Machacks: of Snow Leopard frustration

Snow Leopard – more like LOLcat

It’s been a frustrating week as I have struggled with random freezes, about 2-4 a day, of my new Snow Leopard install. Has anyone else experienced this? I’m going to try a fix I’ve found that appears to have worked for some people. It’s a serious problem and the sooner Apple patches it, the happier I and others affected by it will be.

These hiccups have put me on somewhat of a personal vendetta against Snow Leopard, even though I probably appreciate and admire its features and coding philosophy more than most. It’s a revolutionary OS, but it’s still got some serious issues. For example, it can’t format new hard drives. That’s right – I got a new hard drive and it could NOT format it. Windows 7, running through *Parallels*, was necessary.

One major issue I have with Snow Leopard is Apple’s decision to change how it accounts for disk space on your hard drive. Computers measure hard disks on a base-2 numeric system. One kilobyte is 1024 bytes, one megabyte is 1024 kilobytes, and so on. So a gigabyte is not really 1 billion bytes, it is 1,073,741,824 bytes. At a certain point, hard disk manufacturers realized that if they switched to a base-10 system, they could call something that used to be 465-GB a 500-GB hard drive. This led to a bit of confusion when people actually plugged in the hard drive and looked at the space on it, but we dealt with it.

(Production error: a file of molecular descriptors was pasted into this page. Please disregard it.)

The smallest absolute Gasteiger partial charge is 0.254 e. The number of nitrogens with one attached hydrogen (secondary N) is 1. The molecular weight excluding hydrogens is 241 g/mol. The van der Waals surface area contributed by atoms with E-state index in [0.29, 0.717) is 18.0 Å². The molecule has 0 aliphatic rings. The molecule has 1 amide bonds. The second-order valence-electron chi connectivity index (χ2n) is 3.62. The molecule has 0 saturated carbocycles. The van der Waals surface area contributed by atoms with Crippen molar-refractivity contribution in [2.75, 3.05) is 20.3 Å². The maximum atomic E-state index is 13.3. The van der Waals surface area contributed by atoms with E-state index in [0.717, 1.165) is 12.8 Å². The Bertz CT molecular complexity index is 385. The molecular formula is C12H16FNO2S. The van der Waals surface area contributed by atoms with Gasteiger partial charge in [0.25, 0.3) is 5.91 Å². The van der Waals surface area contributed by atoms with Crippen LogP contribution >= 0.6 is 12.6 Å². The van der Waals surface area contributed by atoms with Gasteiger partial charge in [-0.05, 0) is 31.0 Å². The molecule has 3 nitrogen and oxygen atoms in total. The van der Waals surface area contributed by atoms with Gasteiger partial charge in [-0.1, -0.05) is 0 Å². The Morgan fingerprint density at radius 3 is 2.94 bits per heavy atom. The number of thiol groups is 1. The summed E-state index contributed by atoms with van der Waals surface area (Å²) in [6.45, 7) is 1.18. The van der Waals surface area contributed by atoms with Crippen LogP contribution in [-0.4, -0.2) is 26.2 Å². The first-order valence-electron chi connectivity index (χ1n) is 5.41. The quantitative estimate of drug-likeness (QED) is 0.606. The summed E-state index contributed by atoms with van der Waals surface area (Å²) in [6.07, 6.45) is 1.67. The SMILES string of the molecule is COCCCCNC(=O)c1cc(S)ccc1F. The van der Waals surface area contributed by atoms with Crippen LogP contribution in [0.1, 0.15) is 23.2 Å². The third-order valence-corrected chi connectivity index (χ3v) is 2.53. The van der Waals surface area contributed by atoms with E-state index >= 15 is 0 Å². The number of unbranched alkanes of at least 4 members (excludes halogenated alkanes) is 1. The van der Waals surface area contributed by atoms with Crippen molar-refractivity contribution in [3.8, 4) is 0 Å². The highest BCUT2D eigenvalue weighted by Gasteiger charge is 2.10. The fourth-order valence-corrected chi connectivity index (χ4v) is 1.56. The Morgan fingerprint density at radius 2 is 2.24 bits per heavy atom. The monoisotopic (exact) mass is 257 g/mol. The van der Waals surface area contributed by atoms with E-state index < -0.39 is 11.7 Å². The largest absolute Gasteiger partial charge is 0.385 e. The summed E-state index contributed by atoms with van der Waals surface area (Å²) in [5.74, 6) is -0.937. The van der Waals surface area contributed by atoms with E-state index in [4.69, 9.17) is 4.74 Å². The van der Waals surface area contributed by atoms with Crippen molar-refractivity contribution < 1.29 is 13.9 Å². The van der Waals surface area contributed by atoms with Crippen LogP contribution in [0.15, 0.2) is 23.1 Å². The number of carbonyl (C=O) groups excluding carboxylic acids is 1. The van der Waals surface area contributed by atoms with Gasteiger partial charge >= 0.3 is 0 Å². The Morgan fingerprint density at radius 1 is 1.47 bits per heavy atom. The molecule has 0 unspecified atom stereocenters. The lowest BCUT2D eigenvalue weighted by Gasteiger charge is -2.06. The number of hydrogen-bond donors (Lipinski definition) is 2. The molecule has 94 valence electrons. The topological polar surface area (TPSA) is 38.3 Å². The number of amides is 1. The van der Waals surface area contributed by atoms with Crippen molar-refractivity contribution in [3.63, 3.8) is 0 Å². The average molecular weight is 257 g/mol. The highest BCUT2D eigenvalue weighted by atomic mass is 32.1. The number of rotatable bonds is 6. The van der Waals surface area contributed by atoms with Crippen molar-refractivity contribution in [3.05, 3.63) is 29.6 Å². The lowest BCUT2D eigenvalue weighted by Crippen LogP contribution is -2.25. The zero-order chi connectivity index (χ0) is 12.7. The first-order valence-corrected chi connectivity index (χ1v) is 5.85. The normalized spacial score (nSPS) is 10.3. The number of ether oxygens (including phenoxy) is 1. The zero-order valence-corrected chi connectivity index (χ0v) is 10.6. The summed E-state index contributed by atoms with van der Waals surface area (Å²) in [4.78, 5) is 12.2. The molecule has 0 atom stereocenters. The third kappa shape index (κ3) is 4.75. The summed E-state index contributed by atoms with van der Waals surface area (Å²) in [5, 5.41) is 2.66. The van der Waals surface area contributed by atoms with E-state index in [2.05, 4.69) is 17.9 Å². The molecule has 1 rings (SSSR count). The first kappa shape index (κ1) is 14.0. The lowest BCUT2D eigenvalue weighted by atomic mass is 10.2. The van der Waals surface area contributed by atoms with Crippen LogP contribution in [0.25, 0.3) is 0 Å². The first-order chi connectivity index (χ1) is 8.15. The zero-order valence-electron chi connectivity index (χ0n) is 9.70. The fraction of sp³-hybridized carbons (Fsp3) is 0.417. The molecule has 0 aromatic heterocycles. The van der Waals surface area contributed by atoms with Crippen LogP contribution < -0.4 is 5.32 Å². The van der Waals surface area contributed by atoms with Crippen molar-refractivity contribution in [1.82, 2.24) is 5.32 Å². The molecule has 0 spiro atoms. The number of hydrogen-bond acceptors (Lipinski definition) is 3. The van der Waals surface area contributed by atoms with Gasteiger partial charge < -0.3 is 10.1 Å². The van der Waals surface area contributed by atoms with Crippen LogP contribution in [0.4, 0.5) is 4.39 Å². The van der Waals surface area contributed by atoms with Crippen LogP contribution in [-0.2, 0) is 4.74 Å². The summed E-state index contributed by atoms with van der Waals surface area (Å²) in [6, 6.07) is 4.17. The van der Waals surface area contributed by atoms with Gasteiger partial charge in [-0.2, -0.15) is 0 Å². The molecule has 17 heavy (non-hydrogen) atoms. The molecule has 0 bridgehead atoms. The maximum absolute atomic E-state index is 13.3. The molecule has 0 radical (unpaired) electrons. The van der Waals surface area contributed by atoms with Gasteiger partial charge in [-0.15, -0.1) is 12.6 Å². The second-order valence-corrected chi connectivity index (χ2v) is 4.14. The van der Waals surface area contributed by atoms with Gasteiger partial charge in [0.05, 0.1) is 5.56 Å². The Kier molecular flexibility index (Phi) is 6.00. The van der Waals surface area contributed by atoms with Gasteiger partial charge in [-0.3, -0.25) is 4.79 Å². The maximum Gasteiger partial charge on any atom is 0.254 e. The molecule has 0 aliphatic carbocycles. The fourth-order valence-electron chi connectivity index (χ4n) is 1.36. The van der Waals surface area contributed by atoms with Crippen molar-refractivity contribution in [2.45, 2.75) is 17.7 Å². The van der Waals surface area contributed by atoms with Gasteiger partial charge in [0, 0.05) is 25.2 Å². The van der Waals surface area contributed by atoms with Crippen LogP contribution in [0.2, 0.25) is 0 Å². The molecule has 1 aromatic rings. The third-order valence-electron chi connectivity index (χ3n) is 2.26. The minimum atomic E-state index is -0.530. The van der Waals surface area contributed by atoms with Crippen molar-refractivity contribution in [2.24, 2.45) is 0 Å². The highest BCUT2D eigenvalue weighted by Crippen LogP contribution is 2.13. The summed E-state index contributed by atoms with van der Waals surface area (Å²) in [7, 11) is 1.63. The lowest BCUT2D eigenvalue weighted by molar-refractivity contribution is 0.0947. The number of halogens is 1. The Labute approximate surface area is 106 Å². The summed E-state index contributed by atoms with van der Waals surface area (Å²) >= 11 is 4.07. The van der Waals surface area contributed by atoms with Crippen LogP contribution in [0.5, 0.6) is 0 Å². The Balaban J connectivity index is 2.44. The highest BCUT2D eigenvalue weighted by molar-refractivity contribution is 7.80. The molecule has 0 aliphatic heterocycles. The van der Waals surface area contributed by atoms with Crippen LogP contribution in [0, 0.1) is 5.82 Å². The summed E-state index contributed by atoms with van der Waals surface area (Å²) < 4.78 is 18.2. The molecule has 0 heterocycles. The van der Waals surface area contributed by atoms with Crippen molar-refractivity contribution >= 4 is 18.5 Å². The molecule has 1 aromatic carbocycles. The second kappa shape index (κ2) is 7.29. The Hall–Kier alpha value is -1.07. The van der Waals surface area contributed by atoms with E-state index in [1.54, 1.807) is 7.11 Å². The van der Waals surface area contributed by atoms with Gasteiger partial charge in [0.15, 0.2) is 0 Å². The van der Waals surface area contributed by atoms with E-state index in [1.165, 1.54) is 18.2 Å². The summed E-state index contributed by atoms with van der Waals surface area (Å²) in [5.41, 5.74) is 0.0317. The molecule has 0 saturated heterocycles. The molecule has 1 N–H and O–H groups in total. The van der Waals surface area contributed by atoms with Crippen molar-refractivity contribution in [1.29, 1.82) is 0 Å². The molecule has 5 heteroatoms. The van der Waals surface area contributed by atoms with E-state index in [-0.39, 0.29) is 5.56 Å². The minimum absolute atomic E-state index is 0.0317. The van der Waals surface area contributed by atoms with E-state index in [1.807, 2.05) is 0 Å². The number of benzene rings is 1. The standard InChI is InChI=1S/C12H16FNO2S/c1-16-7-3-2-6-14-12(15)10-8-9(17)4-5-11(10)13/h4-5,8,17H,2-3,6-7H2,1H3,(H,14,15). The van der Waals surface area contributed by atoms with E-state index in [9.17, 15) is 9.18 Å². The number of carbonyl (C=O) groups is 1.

Apple knows this process is not going to change, so it has given into the hard drive manufacturers. A reasonable move, you say – and it is, kind of. But it’s like deciding that you alone are going to switch to the metric system, and by virtue of that change the rest of the world will follow. Websites, FTP servers, Windows, Linux, and every app on OS X counts the other way, and it’s provoking a whole lot of confusion. PLUS, OS X is not consistent; I have 4 gigabytes of RAM, which in Snow Leopard’s accounting should be 4.29-GB. It was one thing when hard drives had less space than they claimed to; now, we have a mixed system for describing how big files are. Improvement? Setting the stage for the future? If so, then they are more visionary than I…

In a post about this change, I found this hilarious comment:

This is OS 10.6, LOLCat edition. The reason they converted to base 10, is because the LOLCat is in ur puter, noming your bits. So by changing from base 2 to base 12 for calculation they have ensured that your computer will continue to store as much data as before since the LOLCat only noms bits at a slow and steady pace.
And, if you run low you can just re-install the OS, which restores the bits nommed by the LOLCat, which in turn starts the cycle all over again.
Windows has had this feature for years, only instead of a cute LOLCat nomming your bits, it’s Windows eating itself over time.



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